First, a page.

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Harper Blynn Biography
Loneliest Generation is the debut record from Harper Blynn. Produced by David Kahne (The Strokes, Regina Spektor, Paul McCartney), the album was recorded over 10 days in New York City.
Harper Blynn is comprised of a half-Jewish state champion baseball player from Chicago (Pete Harper), a curly-haired choir boy from Philadelphia (J.Blynn), a first-generation Indian from Long Island (Sarab Singh) and a tall Dutchman (Whynot - yes that is his name). In other words, a New York City band. Choir boy and Indian man started making music in middle school. Baseball player joined up when he met choir boy on his first day in college. Choir boy, Indian man and baseball player moved to New York City in 2006 and met Dutchman, and thus, Harper Blynn was born.
The band began playing every week on the lower east side of Manhattan and quickly generated a loyal fanbase on the strength of their live show. Out of the buzz generated in New York City, the band hit the road independently and began touring nationally in the U.S. and overseas in the U.K.Paste Magazine named Harper Blynn their #1 new discovery of the 2009 CMJ festival, saying, "despite their Brooklyn address and hipster credentials, there's nothing remotely indie rock about the band-the harmonies recall Simon & Garfunkel, and the melodies would make Elvis Costello proud."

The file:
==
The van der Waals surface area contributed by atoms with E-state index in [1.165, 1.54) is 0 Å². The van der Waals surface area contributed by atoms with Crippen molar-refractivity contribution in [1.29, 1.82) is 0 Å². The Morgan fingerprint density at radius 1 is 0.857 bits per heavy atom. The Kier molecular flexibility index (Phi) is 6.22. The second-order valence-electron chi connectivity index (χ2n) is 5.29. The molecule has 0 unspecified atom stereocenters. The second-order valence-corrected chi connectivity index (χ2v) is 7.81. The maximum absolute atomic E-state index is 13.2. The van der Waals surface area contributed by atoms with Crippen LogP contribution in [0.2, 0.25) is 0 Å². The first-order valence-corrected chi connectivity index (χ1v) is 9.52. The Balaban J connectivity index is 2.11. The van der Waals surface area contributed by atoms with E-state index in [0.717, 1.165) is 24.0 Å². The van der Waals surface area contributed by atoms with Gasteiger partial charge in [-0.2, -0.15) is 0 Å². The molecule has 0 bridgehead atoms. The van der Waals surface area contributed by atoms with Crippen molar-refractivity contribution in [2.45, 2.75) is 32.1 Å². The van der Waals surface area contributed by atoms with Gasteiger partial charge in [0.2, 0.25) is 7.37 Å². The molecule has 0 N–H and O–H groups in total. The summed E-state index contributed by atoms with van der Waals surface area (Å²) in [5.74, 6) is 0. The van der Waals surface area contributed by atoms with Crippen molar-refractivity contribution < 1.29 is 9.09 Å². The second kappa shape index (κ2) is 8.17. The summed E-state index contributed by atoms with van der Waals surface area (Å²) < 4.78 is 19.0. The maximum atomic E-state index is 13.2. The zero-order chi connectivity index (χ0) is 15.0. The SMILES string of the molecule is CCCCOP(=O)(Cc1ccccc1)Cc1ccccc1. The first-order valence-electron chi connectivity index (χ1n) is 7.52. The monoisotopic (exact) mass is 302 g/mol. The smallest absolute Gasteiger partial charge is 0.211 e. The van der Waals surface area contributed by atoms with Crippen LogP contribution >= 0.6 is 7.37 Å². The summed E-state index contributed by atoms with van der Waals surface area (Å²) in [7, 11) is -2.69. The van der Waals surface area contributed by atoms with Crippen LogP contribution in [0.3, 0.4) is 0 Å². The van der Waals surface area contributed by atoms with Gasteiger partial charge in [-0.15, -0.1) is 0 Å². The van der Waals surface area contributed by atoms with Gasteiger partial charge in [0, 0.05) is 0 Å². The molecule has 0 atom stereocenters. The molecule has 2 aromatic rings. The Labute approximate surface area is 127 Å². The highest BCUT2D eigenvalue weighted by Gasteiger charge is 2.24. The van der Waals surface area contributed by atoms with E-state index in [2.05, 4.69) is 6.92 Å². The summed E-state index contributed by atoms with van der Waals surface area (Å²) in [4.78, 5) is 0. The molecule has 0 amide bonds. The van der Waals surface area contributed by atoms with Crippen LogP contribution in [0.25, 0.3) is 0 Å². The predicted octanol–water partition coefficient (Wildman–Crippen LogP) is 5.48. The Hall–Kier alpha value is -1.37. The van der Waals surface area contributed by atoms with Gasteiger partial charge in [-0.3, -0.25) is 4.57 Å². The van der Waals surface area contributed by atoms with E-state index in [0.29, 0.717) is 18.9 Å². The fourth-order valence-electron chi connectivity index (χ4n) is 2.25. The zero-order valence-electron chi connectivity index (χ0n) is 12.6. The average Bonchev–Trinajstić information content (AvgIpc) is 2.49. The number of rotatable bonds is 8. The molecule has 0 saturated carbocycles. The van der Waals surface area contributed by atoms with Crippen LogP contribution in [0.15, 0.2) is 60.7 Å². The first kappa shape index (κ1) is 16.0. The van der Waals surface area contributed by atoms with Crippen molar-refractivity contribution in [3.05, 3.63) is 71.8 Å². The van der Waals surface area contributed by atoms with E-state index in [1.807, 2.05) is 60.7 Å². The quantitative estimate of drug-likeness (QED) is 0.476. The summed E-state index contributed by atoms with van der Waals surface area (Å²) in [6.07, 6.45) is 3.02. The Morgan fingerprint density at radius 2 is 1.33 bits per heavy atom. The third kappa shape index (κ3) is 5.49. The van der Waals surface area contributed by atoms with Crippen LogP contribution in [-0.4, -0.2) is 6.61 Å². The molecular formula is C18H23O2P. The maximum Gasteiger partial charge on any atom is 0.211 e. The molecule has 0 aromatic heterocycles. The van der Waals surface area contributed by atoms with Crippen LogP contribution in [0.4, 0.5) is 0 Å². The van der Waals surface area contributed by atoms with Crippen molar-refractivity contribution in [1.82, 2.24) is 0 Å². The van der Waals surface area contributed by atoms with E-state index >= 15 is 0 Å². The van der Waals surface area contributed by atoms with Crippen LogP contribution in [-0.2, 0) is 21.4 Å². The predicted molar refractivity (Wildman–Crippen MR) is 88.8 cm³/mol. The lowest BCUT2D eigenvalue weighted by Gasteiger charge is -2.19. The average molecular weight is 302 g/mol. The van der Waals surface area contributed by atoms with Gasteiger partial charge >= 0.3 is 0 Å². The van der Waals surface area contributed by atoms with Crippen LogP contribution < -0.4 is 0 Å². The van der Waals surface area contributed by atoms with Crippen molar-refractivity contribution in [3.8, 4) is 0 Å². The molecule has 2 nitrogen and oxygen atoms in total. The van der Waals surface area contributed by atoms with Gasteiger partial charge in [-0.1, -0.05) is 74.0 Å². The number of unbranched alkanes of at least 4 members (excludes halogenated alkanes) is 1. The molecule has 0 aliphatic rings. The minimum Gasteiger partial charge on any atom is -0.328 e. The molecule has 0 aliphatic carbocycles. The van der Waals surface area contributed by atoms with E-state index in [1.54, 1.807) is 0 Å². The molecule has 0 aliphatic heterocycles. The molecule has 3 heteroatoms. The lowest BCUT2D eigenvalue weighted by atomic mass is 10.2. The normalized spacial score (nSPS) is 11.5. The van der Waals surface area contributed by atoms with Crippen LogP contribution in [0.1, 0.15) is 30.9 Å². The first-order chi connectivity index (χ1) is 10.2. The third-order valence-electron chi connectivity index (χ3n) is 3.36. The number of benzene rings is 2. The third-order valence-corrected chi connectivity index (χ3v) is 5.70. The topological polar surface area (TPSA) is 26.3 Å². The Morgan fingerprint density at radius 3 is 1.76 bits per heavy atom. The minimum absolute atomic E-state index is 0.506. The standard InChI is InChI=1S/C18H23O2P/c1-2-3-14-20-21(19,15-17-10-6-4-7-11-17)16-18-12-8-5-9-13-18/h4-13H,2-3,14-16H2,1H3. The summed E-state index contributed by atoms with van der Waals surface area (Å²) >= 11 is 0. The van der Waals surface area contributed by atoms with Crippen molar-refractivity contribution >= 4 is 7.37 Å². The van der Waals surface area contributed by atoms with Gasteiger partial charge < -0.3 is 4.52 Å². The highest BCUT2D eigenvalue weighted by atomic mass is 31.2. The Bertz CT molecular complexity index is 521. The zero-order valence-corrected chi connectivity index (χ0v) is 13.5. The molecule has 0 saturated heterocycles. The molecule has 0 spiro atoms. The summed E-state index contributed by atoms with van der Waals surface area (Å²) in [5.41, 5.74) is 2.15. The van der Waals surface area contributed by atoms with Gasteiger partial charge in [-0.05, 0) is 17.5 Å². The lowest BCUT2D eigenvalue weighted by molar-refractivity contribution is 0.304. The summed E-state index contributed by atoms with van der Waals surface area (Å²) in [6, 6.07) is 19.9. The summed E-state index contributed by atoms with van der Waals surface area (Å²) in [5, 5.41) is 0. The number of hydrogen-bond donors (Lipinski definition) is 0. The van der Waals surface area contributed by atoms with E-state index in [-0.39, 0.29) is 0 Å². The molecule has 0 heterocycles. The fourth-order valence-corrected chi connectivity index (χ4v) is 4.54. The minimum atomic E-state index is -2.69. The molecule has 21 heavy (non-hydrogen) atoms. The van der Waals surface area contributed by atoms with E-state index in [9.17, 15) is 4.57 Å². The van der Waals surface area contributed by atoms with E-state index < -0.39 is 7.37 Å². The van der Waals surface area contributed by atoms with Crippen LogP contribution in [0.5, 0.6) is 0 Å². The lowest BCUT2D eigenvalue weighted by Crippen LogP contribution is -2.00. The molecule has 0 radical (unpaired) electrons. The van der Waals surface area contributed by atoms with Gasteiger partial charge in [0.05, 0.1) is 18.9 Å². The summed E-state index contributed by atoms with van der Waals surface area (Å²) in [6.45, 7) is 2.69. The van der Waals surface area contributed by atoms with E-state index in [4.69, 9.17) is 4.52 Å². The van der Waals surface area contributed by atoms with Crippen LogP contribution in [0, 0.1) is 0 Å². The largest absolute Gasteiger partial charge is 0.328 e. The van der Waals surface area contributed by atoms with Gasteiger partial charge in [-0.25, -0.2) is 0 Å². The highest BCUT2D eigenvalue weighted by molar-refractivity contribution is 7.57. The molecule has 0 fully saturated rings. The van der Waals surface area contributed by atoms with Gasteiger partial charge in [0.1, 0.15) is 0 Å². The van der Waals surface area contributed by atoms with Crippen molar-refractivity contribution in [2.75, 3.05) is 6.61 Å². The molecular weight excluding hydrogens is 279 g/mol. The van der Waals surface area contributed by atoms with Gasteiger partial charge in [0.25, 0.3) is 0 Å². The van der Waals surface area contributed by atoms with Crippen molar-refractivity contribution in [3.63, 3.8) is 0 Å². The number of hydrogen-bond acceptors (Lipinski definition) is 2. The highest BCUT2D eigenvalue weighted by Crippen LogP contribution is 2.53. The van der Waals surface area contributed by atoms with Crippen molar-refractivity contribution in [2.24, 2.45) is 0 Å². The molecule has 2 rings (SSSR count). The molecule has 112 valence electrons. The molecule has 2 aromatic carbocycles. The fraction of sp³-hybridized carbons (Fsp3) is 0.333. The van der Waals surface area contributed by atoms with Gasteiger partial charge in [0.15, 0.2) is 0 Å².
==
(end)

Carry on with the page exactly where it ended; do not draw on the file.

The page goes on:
Writing songs that prove it is possible to be both modern and timeless, Harper Blynn prompted The Chicagoist to write, "...they fulfill all of your hipstery band-approval needs... but they never come across as trying to prove that they belong in the fickle world of indie rock. They don't have to, chiefly because their brand of polished, thoughtful pop will never go out of style."
All of Harper Blynn's four band members sing, bringing a unified and powerful emotional energy to the music. Lead vocals are shared between the two songwriters, Pete Harper and J.Blynn. Capturing the raw power of their live shows, Loneliest Generation is unapologetically hopeful and unafraid to challenge detachment and disillusionment. The album opens with "25 Years," a reminder that no one should be afraid to pursue the life they want. "The Doubt" starts with a deceptively minimal arrangement where the honest lyrics and gorgeously unadorned vocal performance provide an insight into the album's title.
On this debut record and in every live show, the band plays the hell out of their instruments and sings the hell out of their songs.